Everything was going according to plan as the group enjoyed an evening together on the South rim. While the majority felt excitement about tomorrow, a few were contemplating their readiness for this Grand Challenge. This is the opposite kind of hike in every way you can think of. It reminds me of what the Park Ranger told us the last time we were in the canyon: “what should be down is up, what should be cold is hot and what should be junk food is good”…so true.
As we organized our needs for the morrow and got ready for bed, there was a lot of talk about when and where to start. Our original itinerary had us catching the first shuttle on the Orange route at 4:30a to be on the South Kaibab Trail by 5. However, two things played a factor in revisiting that plan: heat reports and shuttle times.
We learned the Orange route schedule had changed for May. The first shuttle of the day departed at 5a. Many in the group wanted to start much earlier than that to beat the heat at the bottom. We thought about getting dropped off at the Visitors Center and walking the extra 2 miles to the SK trailhead… but if we were going to add 2 miles, then why not just keep it simple and start right where we were! I know the views are better coming down South Kaibab, but we wouldn’t catch the sunrise with a 3:30a start anyway. So we all agreed to take Bright Angel down since heat avoidance was more important than a sunrise view this time around.
DAY 3: Half Hike, Half Drive
The final count was 7 to hike. 4 were doing their first-ever rim to rim, 1 for his second time across and 2 others to complete a Double R2R back to back. Unfortunately, 4 had to make the difficult decision to drop out and join the 3 supporting spouses who were driving back around to pick us up. Their reasons for not hiking were wise given the difficulty and commitment levels involved. For once our shuttle left to meet us on the opposite rim, there would be no turning back.
We got this!
Overcast conditions made for a picturesque sky.
Indian Garden in the morning was nothing like the day before in the heat of the afternoon sun. I forgot to snap a pic of the thermometer, but I think it was already 80-something at 5:40am. I also didn’t remember to snap a screenshot of our stats. Looking back at my GPS tracks, it took us 2 hours to get to this point (4.7 miles from the rim).
Gotta love the greenery around Indian Garden…and it stays this way from Garden Creek flowing through here.
Devil’s Corkscrew was MUCH more fun heading down Scott was going strong and quickly pulled ahead here. No one saw him again after this point.
By 7a, I was down at the River Resthouse where rafters pulled off the Colorado at Pipe Creek Beach. This was 8 miles in and 3.5 hours from when we started.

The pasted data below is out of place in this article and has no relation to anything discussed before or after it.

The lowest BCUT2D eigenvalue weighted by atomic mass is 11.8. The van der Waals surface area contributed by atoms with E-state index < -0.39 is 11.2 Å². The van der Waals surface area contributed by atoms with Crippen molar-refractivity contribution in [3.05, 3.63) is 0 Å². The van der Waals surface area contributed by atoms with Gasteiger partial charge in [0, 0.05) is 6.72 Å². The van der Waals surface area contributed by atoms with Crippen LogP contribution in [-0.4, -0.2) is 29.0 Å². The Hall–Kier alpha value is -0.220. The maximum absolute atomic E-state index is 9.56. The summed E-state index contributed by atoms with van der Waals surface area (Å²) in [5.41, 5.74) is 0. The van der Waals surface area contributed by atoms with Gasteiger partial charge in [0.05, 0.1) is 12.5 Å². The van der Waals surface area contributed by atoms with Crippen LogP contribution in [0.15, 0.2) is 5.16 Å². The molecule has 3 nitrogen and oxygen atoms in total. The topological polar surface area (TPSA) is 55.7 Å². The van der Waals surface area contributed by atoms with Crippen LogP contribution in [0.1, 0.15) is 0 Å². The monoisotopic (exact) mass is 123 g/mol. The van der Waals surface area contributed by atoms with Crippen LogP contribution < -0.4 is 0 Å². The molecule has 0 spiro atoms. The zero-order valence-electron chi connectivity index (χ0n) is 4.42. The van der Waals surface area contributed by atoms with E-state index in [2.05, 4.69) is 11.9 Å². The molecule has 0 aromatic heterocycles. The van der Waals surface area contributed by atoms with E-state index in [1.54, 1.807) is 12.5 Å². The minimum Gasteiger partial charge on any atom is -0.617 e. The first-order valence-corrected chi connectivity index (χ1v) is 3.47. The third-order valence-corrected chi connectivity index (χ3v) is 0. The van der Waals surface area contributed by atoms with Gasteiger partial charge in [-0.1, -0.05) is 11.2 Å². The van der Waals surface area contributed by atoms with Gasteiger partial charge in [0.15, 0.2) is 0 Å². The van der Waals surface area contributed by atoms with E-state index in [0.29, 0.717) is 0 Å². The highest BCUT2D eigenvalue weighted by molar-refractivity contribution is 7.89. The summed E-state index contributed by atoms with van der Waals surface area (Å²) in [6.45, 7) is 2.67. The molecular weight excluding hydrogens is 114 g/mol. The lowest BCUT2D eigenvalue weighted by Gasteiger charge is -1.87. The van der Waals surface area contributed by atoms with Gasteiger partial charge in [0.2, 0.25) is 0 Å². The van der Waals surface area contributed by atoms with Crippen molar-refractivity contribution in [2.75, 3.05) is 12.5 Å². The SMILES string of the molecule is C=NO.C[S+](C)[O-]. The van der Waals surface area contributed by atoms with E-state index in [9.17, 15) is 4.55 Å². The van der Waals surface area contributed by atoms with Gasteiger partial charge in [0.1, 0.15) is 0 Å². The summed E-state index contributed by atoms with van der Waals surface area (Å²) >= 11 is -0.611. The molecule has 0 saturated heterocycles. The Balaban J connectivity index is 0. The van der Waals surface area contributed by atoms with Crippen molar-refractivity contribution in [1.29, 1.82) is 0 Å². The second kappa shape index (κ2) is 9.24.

Still wanting to float this mighty waterway from Lees Ferry to Lake Mead…
Half Way There
Phantom Ranch was already heating up by 8am. My GPS tracked 10 miles to this point in a little over 4 hours. Repeating what I had done the day before, I passed on buying a cold lemonade and drank my electrolytes instead. I also added some tape to a few new hotspots.
Coming up through “The Box” is always a fun experience.
The Box is the 3-4 mile section north of Phantom where that corridor is the narrowest. I paid special attention during this 5th time through and marked where the canyon walls closed in as indicated by these “pinch points”.
A zoomed out view shows The Box with respect to the distance from Cottonwood and the entire length of that bottom section.
This is such a cool hike (not temperature wise).
We have always taken a pitstop at Ribbon Falls to grab food and cool off. I forgot to take a screenshot of our stats again here, but we arrived at 11:30a and 16 miles from the start. It would be 45 minutes before we would get back on the trail feeling refreshed for the final push.
The cacti along the trail were blooming this time as well.
The End is Near
We arrived at Manzanita at 1:30p, 19 miles across and 10 hours in. This would be our last opportunity to refill water, drench shirts and gear up for the home stretch. 5.5 miles to end…but those would be the hardest of them all! The words of the Park Ranger ran through my mind: “what should be down is up.” Yep, 3,600 more feet of up! It helps when you get to Roaring Springs and the end comes into view.
My absolute favorite section of trail is up North Kaibab where it weaves along the steep canyon walls.
Supai Tunnel means you are very close to the end of a loooong day. Like, only a mile and a half to go! WooHoo!!
The end is up there somewhere.
DONE!! 25 more miles with 5,825 feet of elevation, took me 13 hrs and 18 min. My feet were DONE too!
Brandi and Jared (top) came in strong about 45 minutes later. Greg (left) at 15 hours exactly! Steve (right), who just turned 70 earlier that week, also made great time with his Double Rim-to-Rim after starting and hour or so after us. But it was Scott who blew us all away at 11h 15m – remember, he was nowhere in sight after Devil’s Corkscrew. Michele, Greg’s wife, also shifted into a high gear at Manzanita and pressed on like a machine. There was no catching her either!
DAY 4: Return Home
We parted ways after breakfast at Adria’s Restaurant in Kanab with most feeling pretty accomplished from this trip. Much is learned about oneself from an experience like this… even when you have to call it off for reasons that are yours and yours alone. But you build strength from the inside out and go after it again if you so choose. As Jared put it:
“There were lots of miles, lots of elevation loss/gain, lots of heat, lots of hiking, lots of rock and sand AND lots of pure beauty, lots of laughs, lots of encouragement, and lots of incredible memories to remind us that not only can we do hard things but it creates who we want to be.”